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Population-Level Analysis of Residential Burglaries

  • Colin PaineEmail author
  • Barak Ariel
Chapter
  • 133 Downloads

Abstract

In this chapter, we replicate previous research aimed at identifying those factors associated with solved residential burglaries, but in a large England and Wales context. A large number of factors were correlated with solved cases, but just 12 are effective solvability factors. This study confirms the findings of previous studies in identifying the following variables as effective solvability factors, a) fingerprints recovered; b) offender seen; c) witness recorded; d) offender’s vehicle sighted; e) offender disturbed; f) description of the suspect is recorded. However, this study advances the list of known solvability factors further by identifying six new variables that were traditionally overlooked and some of which result from advances in science, these are a) footwear marks; b) DNA; c) citizens’ reports on the burglary being in progress, d) the stolen property is recovered; e) articles left the scene by the offender and f) whether a vehicle was stolen in the crime. The magnitude of these effects, measured with standardised mean differences, suggest that the presence of these factors is strongly associated with solvability, some with very large effect sizes often exceeding Cohen’s d = 1.0. The analyses suggest that over 50% of all burglaries had one or more solvability factors present, and having one or more of these solvability factors was associated with over 60% accuracy in detection. If used as a screening tool, this solvability analysis approach Thames Valley Police would be required to investigate just over 40% of cases for investigation, as all other cases are unlikely to be solved. The policy implications of using solvability factors analysis is clear; implementing this approach as a screening tool enables police leaders to choose a suitable cut-off point that will allow an optimal balance between resource usage and detection levels.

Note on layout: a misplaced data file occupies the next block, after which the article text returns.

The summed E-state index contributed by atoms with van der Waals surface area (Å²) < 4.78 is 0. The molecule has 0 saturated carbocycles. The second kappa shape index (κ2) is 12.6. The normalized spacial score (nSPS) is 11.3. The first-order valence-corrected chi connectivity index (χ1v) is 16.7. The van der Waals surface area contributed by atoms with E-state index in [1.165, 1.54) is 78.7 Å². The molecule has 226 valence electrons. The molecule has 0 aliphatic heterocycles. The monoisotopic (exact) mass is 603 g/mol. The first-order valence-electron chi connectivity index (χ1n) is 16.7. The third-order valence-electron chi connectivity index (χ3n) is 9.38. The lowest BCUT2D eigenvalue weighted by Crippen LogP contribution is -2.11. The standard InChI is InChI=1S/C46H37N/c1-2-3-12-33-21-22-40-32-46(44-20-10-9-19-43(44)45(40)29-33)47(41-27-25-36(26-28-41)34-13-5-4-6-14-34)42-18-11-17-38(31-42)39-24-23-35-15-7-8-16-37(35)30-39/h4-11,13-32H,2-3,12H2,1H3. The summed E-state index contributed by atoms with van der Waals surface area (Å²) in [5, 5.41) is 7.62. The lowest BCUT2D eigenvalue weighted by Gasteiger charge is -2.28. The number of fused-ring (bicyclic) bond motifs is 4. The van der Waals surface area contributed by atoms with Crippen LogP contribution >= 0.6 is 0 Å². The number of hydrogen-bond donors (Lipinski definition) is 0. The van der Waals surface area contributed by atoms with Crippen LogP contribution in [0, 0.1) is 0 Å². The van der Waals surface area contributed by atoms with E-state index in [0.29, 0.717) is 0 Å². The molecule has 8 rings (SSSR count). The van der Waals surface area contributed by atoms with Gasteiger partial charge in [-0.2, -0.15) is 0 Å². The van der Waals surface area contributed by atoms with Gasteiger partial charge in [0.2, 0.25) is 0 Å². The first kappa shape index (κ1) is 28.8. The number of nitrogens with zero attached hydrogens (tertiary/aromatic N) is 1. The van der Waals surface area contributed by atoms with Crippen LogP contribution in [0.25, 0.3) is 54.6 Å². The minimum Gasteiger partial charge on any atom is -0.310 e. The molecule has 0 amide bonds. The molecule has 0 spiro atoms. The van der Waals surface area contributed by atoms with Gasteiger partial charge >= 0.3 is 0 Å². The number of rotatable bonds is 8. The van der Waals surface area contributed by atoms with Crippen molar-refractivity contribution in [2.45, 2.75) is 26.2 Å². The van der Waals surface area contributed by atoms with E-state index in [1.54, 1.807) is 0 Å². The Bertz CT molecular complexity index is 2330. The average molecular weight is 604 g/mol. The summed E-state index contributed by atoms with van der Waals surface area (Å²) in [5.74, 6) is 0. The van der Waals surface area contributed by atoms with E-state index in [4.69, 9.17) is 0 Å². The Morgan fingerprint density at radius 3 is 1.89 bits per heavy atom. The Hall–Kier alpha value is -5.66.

Keywords

Residential burglary Solvability factors Resources Meta-analysis In-progress burglary 

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Copyright information

© Springer Nature Switzerland AG 2019

Authors and Affiliations

  1. 1.Thames Valley PoliceLondonUK
  2. 2.Institute of CriminologyUniversity of CambridgeCambridgeUK
  3. 3.Institute of Criminology, Faculty of LawThe Hebrew UniversityMount Scopus, JerusalemIsrael

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